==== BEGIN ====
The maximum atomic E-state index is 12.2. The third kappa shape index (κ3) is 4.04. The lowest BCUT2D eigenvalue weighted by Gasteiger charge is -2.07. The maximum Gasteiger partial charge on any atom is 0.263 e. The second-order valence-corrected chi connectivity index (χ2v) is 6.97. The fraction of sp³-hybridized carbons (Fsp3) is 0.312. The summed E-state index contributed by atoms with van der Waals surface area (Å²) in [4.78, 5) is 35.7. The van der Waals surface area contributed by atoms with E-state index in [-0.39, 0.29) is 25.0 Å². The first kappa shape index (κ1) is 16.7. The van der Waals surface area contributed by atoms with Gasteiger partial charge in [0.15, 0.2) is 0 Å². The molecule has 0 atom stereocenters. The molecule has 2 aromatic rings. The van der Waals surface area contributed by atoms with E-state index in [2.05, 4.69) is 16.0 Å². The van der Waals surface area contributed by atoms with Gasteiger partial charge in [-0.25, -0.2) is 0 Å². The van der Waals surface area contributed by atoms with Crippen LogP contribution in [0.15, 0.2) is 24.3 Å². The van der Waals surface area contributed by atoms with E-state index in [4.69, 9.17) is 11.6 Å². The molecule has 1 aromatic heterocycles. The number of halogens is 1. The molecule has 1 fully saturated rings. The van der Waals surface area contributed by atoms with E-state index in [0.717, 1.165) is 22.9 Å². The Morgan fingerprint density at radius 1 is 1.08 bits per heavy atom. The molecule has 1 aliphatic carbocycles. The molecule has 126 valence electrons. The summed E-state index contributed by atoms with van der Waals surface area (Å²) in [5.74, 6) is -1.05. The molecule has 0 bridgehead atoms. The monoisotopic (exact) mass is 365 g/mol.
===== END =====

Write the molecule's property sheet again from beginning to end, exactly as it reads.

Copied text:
The maximum atomic E-state index is 12.2. The third kappa shape index (κ3) is 4.04. The lowest BCUT2D eigenvalue weighted by Gasteiger charge is -2.07. The maximum Gasteiger partial charge on any atom is 0.263 e. The second-order valence-corrected chi connectivity index (χ2v) is 6.97. The fraction of sp³-hybridized carbons (Fsp3) is 0.312. The summed E-state index contributed by atoms with van der Waals surface area (Å²) in [4.78, 5) is 35.7. The van der Waals surface area contributed by atoms with E-state index in [-0.39, 0.29) is 25.0 Å². The first kappa shape index (κ1) is 16.7. The van der Waals surface area contributed by atoms with Gasteiger partial charge in [0.15, 0.2) is 0 Å². The molecule has 0 atom stereocenters. The molecule has 2 aromatic rings. The van der Waals surface area contributed by atoms with E-state index in [2.05, 4.69) is 16.0 Å². The van der Waals surface area contributed by atoms with Gasteiger partial charge in [-0.25, -0.2) is 0 Å². The van der Waals surface area contributed by atoms with Crippen LogP contribution in [0.15, 0.2) is 24.3 Å². The van der Waals surface area contributed by atoms with E-state index in [4.69, 9.17) is 11.6 Å². The molecule has 1 aromatic heterocycles. The number of halogens is 1. The molecule has 1 fully saturated rings. The van der Waals surface area contributed by atoms with E-state index in [0.717, 1.165) is 22.9 Å². The Morgan fingerprint density at radius 1 is 1.08 bits per heavy atom. The molecule has 1 aliphatic carbocycles. The molecule has 126 valence electrons. The summed E-state index contributed by atoms with van der Waals surface area (Å²) in [5.74, 6) is -1.05. The molecule has 0 bridgehead atoms. The monoisotopic (exact) mass is 365 g/mol.